UBC Theses and Dissertations

UBC Theses Logo

UBC Theses and Dissertations

Villa Imperiale at Pesaro Eiche, Sabine 1973

Your browser doesn't seem to have a PDF viewer, please download the PDF to view this item.

Notice for Google Chrome users:
If you are having trouble viewing or searching the PDF with Google Chrome, please download it here instead.

Item Metadata

Download

Media
831-UBC_1973_A8 E52_4.pdf [ 18.19MB ]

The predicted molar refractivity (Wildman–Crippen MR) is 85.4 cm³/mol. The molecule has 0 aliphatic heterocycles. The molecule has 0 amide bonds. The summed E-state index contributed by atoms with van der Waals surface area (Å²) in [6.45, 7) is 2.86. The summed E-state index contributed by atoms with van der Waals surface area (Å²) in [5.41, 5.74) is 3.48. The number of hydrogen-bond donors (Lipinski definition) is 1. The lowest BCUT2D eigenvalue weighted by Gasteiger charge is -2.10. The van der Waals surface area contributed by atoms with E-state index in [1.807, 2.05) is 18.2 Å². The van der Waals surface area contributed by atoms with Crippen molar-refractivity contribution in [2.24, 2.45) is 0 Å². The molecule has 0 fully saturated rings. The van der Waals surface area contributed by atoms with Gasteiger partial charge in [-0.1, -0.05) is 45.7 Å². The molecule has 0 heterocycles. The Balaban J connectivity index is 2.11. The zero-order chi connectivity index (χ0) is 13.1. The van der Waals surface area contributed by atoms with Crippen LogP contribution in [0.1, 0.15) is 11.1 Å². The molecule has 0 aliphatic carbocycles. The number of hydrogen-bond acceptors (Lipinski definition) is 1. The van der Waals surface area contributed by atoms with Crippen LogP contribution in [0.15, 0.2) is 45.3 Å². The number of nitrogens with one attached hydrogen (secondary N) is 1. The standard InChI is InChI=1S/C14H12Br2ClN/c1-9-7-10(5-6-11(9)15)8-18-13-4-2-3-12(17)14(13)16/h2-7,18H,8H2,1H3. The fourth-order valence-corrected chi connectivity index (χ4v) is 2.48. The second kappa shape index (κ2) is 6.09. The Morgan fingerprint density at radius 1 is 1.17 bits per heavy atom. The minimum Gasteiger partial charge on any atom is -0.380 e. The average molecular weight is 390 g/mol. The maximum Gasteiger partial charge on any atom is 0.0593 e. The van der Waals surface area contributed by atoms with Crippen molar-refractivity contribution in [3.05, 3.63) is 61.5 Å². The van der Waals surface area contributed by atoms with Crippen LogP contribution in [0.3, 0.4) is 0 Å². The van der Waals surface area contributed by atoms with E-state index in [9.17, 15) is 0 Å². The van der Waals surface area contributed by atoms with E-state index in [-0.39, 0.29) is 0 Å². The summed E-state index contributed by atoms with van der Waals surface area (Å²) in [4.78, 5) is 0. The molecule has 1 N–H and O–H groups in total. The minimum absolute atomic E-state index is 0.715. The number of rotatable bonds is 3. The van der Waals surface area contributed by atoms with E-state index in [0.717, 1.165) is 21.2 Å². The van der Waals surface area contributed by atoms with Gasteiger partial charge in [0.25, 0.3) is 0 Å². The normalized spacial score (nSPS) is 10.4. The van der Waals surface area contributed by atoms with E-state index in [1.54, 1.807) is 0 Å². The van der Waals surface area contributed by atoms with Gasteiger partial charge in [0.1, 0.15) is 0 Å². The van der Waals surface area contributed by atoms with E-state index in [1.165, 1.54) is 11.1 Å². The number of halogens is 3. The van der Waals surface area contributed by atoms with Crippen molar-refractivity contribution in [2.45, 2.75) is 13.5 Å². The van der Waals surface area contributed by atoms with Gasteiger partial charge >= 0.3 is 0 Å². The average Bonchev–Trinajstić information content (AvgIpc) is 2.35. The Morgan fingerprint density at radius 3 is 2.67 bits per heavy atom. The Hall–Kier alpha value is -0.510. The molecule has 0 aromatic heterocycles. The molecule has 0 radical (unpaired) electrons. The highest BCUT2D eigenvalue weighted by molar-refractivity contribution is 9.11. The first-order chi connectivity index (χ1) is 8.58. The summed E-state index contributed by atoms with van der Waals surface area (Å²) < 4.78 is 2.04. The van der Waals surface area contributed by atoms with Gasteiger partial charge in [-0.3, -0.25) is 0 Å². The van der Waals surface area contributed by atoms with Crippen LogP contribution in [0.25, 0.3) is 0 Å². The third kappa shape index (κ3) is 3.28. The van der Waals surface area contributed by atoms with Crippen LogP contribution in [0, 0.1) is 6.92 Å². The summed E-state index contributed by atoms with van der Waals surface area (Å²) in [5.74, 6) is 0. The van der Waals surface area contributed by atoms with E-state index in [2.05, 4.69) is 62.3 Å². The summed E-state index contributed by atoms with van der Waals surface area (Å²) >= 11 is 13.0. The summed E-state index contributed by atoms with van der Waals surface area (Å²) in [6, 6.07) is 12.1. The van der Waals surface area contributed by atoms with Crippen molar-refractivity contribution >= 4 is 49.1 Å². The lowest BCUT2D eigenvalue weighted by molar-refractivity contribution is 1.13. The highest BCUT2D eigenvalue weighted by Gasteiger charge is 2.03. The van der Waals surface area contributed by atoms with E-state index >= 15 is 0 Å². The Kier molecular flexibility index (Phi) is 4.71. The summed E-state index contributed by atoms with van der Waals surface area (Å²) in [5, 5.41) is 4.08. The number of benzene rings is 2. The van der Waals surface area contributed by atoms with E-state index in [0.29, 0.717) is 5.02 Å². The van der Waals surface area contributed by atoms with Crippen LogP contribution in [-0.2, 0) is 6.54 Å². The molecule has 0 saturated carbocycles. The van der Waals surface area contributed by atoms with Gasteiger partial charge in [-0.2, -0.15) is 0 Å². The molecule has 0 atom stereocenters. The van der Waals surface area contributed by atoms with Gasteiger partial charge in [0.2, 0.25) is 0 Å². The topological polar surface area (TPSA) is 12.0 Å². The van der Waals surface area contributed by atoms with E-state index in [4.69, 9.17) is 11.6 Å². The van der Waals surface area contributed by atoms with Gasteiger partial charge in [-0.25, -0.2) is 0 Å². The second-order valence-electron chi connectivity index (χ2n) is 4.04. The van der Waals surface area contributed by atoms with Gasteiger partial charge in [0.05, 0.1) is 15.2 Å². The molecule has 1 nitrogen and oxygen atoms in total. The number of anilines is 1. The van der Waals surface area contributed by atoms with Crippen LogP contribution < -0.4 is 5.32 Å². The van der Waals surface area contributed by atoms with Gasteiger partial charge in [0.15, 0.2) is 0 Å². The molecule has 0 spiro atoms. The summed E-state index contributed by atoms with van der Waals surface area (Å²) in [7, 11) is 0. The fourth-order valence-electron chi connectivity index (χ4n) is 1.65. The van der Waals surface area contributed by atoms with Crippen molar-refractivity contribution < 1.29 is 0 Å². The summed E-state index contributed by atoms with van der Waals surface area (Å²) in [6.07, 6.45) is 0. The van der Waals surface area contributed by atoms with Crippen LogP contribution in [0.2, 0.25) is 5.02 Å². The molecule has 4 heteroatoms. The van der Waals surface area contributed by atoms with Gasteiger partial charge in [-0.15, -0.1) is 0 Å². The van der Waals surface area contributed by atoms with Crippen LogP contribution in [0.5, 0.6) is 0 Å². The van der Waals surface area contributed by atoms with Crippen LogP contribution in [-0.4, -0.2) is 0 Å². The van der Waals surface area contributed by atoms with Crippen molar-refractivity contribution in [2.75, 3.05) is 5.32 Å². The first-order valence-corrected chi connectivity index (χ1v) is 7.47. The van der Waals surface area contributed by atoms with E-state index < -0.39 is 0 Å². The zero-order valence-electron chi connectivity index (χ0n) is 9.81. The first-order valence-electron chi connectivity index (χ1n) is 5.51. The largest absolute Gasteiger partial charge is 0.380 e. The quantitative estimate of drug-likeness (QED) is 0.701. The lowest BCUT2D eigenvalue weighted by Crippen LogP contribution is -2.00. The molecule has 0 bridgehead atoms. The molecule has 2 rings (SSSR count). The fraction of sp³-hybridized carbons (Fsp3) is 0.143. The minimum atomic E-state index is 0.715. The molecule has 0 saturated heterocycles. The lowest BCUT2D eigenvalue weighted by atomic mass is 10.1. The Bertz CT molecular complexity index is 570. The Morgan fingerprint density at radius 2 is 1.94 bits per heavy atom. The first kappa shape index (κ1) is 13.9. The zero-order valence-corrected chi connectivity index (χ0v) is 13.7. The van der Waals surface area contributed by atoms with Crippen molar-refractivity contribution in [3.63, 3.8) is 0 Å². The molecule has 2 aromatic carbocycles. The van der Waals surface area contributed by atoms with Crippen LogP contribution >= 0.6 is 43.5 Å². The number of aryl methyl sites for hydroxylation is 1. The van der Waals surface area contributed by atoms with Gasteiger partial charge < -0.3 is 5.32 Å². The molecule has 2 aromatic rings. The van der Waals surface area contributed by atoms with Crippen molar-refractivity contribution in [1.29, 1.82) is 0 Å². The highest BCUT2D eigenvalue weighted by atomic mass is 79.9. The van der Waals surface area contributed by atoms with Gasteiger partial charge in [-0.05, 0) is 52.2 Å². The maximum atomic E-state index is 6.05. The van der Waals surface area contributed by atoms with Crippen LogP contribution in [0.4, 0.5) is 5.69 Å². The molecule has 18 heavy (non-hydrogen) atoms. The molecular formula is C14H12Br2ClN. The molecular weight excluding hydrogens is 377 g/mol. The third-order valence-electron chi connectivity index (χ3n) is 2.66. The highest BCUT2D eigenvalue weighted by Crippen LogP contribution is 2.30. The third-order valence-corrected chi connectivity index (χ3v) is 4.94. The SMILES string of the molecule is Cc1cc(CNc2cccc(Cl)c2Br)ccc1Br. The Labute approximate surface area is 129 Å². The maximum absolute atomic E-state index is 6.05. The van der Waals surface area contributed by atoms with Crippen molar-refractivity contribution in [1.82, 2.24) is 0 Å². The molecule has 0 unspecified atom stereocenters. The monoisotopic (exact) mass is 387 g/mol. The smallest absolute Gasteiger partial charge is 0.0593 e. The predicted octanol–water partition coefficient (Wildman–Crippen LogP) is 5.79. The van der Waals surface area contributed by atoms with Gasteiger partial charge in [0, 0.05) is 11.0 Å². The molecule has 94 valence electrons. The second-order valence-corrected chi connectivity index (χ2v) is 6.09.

Metadata
JSON: 831-1.0101447.json
JSON-LD: 831-1.0101447-ld.json
RDF/XML (Pretty): 831-1.0101447-rdf.xml
RDF/JSON: 831-1.0101447-rdf.json
Turtle: 831-1.0101447-turtle.txt
N-Triples: 831-1.0101447-rdf-ntriples.txt
Original Record: 831-1.0101447-source.json
Full Text
831-1.0101447-fulltext.txt
Citation
831-1.0101447.ris

Full Text